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Jazz Institute Gets OK, but No Funding Provided : Music: The Assembly bill authorizes trustees to set up a program at Cal State Long Beach to preserve the American art form. But, for now, the state won't pay for it.


LONG BEACH / SACRAMENTO — The Legislature has cleared the way for a new Institute for Preservation of Jazz at Cal State Long Beach, but there's a hitch: No state funds are set aside to start the program, which could cost as much as $100,000 a year.

Under the measure, sent to Gov. Pete Wilson on Monday by the Assembly, the California State University trustees are authorized to set up the institute. But without state funds, questions remain about whether the institute will ever get off the ground.

Cal State Long Beach already is tapping private sources to preserve programs jeopardized by state budget cuts. And one California State University official, who asked not to be identified, questioned whether the trustees would establish the program, citing the state's strapped financial condition.

Assemblyman Willard Murray (D-Paramount), the author of the measure, acknowledged there are currently no taxpayer funds available for the project, but he said "the door is open to use state funds" in the future.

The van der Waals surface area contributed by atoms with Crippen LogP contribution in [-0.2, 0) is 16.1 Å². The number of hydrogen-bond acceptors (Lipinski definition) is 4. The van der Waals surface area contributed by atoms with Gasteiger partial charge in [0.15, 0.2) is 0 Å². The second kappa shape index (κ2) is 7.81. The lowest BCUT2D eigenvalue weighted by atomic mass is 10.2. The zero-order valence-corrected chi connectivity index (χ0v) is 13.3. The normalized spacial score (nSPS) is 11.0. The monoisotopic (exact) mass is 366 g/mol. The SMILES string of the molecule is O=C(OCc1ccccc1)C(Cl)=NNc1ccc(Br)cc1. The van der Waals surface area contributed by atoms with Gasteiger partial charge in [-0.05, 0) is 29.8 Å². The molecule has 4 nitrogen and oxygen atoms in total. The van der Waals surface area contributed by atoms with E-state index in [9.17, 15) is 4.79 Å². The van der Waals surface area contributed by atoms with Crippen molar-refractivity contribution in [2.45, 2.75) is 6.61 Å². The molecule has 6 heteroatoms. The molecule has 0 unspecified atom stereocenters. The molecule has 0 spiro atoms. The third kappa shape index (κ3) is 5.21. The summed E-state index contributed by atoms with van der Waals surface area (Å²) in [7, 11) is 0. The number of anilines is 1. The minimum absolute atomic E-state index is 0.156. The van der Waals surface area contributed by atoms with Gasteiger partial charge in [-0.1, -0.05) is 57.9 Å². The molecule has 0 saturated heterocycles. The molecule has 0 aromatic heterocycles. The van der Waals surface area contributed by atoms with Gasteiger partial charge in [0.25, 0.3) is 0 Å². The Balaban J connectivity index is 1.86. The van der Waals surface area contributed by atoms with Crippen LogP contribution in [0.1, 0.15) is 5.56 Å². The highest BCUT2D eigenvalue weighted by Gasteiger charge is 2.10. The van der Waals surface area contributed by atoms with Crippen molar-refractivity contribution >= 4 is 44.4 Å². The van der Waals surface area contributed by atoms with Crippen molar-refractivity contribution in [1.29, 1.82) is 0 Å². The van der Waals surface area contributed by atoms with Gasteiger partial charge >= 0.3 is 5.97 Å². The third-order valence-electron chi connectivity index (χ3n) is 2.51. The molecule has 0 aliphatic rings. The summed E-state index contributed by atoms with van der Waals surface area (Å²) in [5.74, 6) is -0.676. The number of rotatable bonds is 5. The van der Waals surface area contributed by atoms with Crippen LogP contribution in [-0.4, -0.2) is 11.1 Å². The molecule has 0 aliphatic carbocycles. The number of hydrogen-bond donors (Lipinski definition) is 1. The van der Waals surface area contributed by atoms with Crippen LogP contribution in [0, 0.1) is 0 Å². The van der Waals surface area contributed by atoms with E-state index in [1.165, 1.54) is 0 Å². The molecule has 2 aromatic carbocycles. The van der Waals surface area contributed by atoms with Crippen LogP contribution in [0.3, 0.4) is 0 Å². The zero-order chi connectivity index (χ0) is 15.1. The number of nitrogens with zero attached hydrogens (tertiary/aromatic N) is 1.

Murray introduced the measure last year and has revised it several times. Initially, he proposed placing the institute at Cal Poly Pomona but switched the site to Cal State Fullerton and then finally to Cal State Long Beach.

Murray believes the state should take the lead in preserving jazz because it is "the only purely American art form," but most jazz is not commercially viable, he said.

The institute would provide a central collection point for jazz artifacts, and it would produce musicians and teachers specializing in jazz.

The measure was supported by the Sacramento Traditional Jazz Society and Michael Greene, president of the national Academy of Recording Arts & Sciences Inc.

But the California State University governmental affairs office took no position on the final version of the measure. Neither did the state Department of Finance, which had opposed earlier versions of the proposal, estimating that the institute could cost $100,000 a year to operate.

Murray dismissed that figure as too high. He said he expects funds to be donated by other institutes and private patrons.

In July, Cal State Long Beach President Curtis L. McCray wrote Murray, saying that his campus "is very much interested in housing this institute."

McCray acknowledged that "a substantial amount of the support for the institute will need to come from private fund raising."

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